genitive / /
|Symbolism||the Great Bear|
|Area||1280 sq. deg. (3rd)|
|Main stars||7, 20|
|Stars with planets||21|
|Stars brighter than 3.00m||7|
|Stars within 10.00 pc (32.62 ly)||8|
|Brightest star||ε UMa (Alioth) (1.76m)|
|Meteor showers||Alpha Ursa Majorids
|Visible at latitudes between +90° and −30°.
Best visible at 21:00 (9 p.m.) during the month of April.
Big Dipper or Plough
Ursa Major (/ /; also known as the Great Bear) is a constellation in the northern sky, whose associated mythology likely dates back into prehistory. Its Latin name means "greater (or larger) she-bear", standing as a reference to and in direct contrast with nearby Ursa Minor, the lesser bear. In antiquity, it was one of the original 48 constellations listed by Ptolemy (2nd century AD), and is now the third largest constellation of the 88 modern constellations.
Ursa Major is primarily known from the asterism of its main seven relatively bright stars comprising the "Big Dipper", "the Wagon" or "the Plough" (among others), with its stellar configuration mimicking the shape of the "Little Dipper".
The general constellation outline often significantly features in numerous world cultures, and frequently is used as a symbol of the north. e.g. as the flag of Alaska. Also the asterism's two brightest stars named Dubhe and Merak (α Ursae Majoris and β Ursae Majoris) can be used as the navigational pointer towards the place of the current northern pole star, Polaris in Ursa Minor.
Ursa Major is visible throughout the year from most of the northern hemisphere, and appears circumpolar above the mid-northern latitudes. From southern temperate latitudes, the main asterism is invisible, but the southern parts of the constellation can still be viewed.
Appearing in the northern sky, Ursa Major occupies a large area covering 1279.66 square degrees or 3.10% of the total sky, making it the third largest constellations in the night sky. Eugène Delporte in 1930, who set the official International Astronomical Union (IAU) constellation boundaries, formed a 28-sided irregular polygon, which according to the equatorial coordinate system, stretches between the right ascension coordinates of 08h 08.3m and 14h 29.0m and the declination coordinates of +28.30° and +73.14°. Ursa Major borders eight other constellations: Draco to the north and northeast, Boötes to the east, Canes Venatici to the east and southeast, Coma Berenices to the southeast, Leo and Leo Minor to the south, Lynx to the southwest and Camelopardalis to the northwest. The three-letter constellation abbreviation 'UMa' was adopted by the IAU in 1922.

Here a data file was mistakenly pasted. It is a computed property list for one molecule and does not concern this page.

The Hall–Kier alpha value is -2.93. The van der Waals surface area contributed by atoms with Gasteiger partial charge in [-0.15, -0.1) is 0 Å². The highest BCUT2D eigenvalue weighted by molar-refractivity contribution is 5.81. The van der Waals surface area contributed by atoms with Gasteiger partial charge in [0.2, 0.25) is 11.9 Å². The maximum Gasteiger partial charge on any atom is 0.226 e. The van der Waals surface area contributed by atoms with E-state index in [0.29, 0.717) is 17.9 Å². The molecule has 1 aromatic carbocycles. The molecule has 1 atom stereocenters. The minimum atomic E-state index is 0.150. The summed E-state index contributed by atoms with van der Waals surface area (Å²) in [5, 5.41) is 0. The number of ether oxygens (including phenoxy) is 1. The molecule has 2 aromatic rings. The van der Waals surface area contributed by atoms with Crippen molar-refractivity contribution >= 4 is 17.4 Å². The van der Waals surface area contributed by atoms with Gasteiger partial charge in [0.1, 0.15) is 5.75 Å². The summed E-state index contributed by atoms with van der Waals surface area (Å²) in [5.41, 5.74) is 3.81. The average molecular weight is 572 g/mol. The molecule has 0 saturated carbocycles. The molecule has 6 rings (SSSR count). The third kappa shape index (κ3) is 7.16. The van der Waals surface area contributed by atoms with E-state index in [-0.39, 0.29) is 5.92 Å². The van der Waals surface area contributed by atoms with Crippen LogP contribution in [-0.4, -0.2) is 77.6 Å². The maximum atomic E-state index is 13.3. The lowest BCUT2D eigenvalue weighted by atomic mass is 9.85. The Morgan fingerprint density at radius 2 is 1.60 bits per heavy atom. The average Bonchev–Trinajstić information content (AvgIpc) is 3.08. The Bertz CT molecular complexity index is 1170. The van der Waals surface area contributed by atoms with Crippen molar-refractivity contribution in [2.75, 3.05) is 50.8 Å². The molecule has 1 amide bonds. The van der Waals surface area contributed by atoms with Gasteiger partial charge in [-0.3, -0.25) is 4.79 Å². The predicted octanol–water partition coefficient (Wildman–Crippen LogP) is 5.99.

The "Big Dipper"
The "Big Dipper" (a term mainly used in the United States and Canada; Plough and (historically) Charles' Wain are often used in the United Kingdom) is an asterism within Ursa Major composed of seven bright stars (six of them of second magnitude or higher) that together comprise one of the best-known patterns in the sky. Like many of its common names allude to, its shape is said to resemble either a ladle, an agricultural plough or wagon; in the context of Ursa Major, they are commonly drawn to represent the hindquarters and tail of the Great Bear. Starting with the "ladle" portion of the dipper and extending clockwise (eastward in the sky) through the handle, these stars are the following:
- α Ursae Majoris, known by the Arabic name Dubhe ("the bear"), which at a magnitude of 1.79 is the 35th-brightest star in the sky and the second-brightest of Ursa Major.
- β Ursae Majoris, called Merak ("the loins of the bear"), with a magnitude of 2.37.
- γ Ursae Majoris, known as either Phecda or Phad ("thigh"), with a magnitude of 2.44.
- δ Ursae Majoris, or Megrez, meaning "root of the tail," an appropriate name given its location as the intersection of the body and tail of the bear (or the ladle and handle of the dipper).